Posted by Jonathan Maus ( Publisher/Editor ) on June 18th, 2013 at 3:30 pm
When it comes to our region’s multi-use paths (known by wonks as MUPs), it’s not a stretch to call the I-205 path the “Granddaddy” of them all. Built by the Oregon Department of Transportation with money from our heralded “Bicycle Bill” (that mandates 1% of new highway funds go toward bicycling), the first section of the path opened in the 1970s and it was “completed” in 1982. Today the path connects five cities, ten neighborhoods, and stretches 16.5 miles from the Clackamas River in Gladstone to Vancouver, Washington.
Last night, staffers from ODOT and TriMet led a Pedalpalooza ride (sponsored by the Women’s Transportation Seminar) that gave attendees a chance to learn more about the path’s past, present and future.
Before we got rolling, it was fun to hear the reasons why each person showed up on a weekday evening for a wonky tour of the I-205 path. “This was the closest Pedalpalooza ride to me tonight,” said one guy. Another guy said, “I do all of the wonk rides.” We were also joined by a a married couple named Michael and Wendy. Wendy shared that they live just one block off the path. “I love having this path next to our house,” she said, “because I could re-learn how to ride a bike without cars scaring the crap out of me.”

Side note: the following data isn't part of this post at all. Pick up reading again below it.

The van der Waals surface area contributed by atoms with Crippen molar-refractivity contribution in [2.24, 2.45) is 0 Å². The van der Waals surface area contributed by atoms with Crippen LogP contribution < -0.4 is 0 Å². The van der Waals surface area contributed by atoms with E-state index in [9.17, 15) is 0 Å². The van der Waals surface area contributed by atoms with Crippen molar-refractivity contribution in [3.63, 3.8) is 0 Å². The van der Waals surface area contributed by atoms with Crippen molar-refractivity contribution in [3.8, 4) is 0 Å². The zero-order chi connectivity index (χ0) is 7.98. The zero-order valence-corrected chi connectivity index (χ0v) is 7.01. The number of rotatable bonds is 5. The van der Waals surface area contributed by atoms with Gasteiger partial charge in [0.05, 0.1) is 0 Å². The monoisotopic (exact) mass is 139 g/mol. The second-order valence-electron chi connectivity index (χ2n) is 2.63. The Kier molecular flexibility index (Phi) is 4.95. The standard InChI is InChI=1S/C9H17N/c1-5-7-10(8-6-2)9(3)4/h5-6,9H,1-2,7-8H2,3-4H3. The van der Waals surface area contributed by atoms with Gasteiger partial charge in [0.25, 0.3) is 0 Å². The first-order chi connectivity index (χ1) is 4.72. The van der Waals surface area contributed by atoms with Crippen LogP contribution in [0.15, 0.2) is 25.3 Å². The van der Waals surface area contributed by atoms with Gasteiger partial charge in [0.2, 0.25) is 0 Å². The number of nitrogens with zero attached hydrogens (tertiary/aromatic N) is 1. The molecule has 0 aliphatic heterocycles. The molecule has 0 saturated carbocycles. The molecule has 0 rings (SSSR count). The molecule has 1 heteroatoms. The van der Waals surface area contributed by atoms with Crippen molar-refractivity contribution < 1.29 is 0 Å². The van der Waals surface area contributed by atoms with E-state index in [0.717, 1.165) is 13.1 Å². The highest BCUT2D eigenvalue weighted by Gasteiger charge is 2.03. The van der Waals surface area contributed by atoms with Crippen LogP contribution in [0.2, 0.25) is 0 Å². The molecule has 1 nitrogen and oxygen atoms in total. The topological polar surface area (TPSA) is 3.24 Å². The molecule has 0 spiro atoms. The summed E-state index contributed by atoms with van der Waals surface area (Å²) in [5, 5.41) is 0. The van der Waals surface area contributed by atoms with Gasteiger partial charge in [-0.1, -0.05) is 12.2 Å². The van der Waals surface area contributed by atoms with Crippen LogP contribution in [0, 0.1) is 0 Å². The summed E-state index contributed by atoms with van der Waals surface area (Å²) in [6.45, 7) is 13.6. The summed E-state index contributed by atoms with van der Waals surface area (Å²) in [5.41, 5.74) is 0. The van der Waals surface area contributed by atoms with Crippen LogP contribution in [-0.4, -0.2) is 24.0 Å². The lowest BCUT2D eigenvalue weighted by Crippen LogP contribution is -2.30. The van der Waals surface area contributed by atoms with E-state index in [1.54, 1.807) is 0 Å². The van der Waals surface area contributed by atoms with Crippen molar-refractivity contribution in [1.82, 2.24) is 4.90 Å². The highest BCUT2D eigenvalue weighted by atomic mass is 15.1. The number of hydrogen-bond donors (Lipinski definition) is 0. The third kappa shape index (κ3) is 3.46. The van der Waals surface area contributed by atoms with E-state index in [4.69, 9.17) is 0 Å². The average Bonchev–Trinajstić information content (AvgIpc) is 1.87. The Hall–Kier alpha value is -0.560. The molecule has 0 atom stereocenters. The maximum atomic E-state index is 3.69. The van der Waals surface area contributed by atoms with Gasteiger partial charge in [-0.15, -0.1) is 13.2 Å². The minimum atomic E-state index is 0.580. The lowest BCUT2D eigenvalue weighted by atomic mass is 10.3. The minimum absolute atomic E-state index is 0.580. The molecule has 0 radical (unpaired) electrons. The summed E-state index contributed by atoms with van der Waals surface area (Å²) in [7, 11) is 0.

We began at the Gateway Transit Center where TriMet active transportation planner Jeff Owen shared his agency is working with the Portland Bureau of Transportation on the East Portland Access to Transit project. Among other things, that effort will result in more bike parking at Gateway as well as a new bikeway that will connect east Portland, through the transit center, and onto the I-205 path.
We then rolled north for a stop at the future site of the Gateway Green bicycling and activity park. Neighborhood activist Linda Robinson has been working to make that project a reality since 2006. She told us they’ve now gotten the green light to start building; but they need to raise money. A fundraising campaign is set to start later this summer. (Stay tuned for more).